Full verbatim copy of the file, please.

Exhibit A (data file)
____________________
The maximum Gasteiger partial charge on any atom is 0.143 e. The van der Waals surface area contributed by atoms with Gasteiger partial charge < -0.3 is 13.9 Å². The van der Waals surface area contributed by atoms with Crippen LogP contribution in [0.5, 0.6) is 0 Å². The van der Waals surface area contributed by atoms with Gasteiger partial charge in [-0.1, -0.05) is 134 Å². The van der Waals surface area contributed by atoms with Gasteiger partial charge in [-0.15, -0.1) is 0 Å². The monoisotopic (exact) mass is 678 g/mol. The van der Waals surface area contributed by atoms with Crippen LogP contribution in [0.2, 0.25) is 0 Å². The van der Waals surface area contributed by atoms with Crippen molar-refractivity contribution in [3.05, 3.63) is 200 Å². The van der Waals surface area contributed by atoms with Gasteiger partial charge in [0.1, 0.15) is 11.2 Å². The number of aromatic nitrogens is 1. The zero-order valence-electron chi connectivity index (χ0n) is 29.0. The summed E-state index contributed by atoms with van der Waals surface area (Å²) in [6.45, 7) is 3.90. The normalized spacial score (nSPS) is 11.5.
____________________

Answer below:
The maximum Gasteiger partial charge on any atom is 0.143 e. The van der Waals surface area contributed by atoms with Gasteiger partial charge < -0.3 is 13.9 Å². The van der Waals surface area contributed by atoms with Crippen LogP contribution in [0.5, 0.6) is 0 Å². The van der Waals surface area contributed by atoms with Gasteiger partial charge in [-0.1, -0.05) is 134 Å². The van der Waals surface area contributed by atoms with Gasteiger partial charge in [-0.15, -0.1) is 0 Å². The monoisotopic (exact) mass is 678 g/mol. The van der Waals surface area contributed by atoms with Crippen LogP contribution in [0.2, 0.25) is 0 Å². The van der Waals surface area contributed by atoms with Crippen molar-refractivity contribution in [3.05, 3.63) is 200 Å². The van der Waals surface area contributed by atoms with Gasteiger partial charge in [0.1, 0.15) is 11.2 Å². The number of aromatic nitrogens is 1. The zero-order valence-electron chi connectivity index (χ0n) is 29.0. The summed E-state index contributed by atoms with van der Waals surface area (Å²) in [6.45, 7) is 3.90. The normalized spacial score (nSPS) is 11.5.